The district court’s findings of fact will not be set aside unless clearly erroneous, and its determination not to reopen the judgment and decree will not be disturbed absent an abuse of discretion.  Kornberg v. Kornberg, 542 N.W.2d 379, 386 (Minn. 1996).  Prior to the time judgment is entered on an oral stipulation, a party may seek relief in two ways: (1) the party can seek to withdraw from or vacate the stipulation upon which the proposed judgment is based, see Shirk v. Shirk, 561 N.W.2d 519, 521-22 (Minn. 1997); or (2) the party can attack the proposed judgment, alleging that the proposed judgment does not accurately reflect the parties’ stipulation, see Clark v. Clark, 642 N.W.2d 459, 463-64 (Minn. App. 2002).  “Dissolution stipulations are ‘accorded the sanctity of binding contracts’ and a party to a dissolution stipulation cannot withdraw from or repudiate a dissolution stipulation without obtaining either the other party’s consent, or leave of the court for good cause.”  Id. at 463 (citing Shirk, 561 N.W.2d at 521-22).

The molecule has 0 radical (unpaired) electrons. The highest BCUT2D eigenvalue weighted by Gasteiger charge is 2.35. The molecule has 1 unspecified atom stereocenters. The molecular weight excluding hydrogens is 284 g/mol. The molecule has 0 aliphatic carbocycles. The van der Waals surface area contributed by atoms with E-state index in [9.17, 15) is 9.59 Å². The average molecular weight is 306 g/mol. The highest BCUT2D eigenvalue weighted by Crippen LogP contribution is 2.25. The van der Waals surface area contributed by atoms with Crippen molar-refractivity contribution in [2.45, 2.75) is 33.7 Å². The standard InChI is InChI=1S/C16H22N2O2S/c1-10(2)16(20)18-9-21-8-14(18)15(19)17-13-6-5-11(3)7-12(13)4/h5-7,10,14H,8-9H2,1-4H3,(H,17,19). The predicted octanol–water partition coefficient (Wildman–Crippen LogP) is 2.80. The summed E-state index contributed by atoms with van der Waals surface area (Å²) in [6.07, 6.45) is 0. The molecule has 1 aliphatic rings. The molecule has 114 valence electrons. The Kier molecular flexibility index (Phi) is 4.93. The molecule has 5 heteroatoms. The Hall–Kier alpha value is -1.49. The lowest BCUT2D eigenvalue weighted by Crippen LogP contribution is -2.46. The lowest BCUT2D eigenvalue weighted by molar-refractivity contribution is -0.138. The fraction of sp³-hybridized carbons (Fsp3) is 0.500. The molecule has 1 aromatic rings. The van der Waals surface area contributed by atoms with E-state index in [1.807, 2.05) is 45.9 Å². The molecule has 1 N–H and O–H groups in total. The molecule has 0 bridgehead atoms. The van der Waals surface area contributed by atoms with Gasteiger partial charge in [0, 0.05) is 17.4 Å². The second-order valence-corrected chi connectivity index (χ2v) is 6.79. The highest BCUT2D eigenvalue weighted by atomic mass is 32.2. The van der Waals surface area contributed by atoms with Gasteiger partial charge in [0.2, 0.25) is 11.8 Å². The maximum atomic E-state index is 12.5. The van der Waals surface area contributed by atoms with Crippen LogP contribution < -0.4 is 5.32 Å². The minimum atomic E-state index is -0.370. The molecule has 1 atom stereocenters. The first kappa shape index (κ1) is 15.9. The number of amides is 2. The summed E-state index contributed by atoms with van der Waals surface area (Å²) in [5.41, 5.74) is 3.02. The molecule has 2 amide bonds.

A.        Minn. R. Gen. Pract. 307(b)

            Appellant argues the district court should have “vacated” the judgment under Minn. R. Gen. Pract. 307(b).[1]  Rule 307(b) reads as follows:

Where a stipulation has been entered orally upon the record, the lawyer directed to prepare the decree shall submit it to the court with a copy to each party. Unless a written, fully executed stipulation is filed or unless the decree contains the written approval of the lawyer for each party, a transcript of the oral stipulation shall be filed by the lawyer directed to prepare the decree.  Responsibility for the cost of the transcript shall be determined by the court.  Entry of the decree shall be deferred for 14 days to allow for objections unless the decree contains the written approval of the lawyer for each party.


Appellant asserts that respondent failed to comply with the rules because a rule 307(b) argument does not require a motion, appellant was not afforded an opportunity to object, and the final judgment differed from the oral stipulation.  See Clark, 642 N.W.2d at 464 (noting rule 307(b) does not require a motion).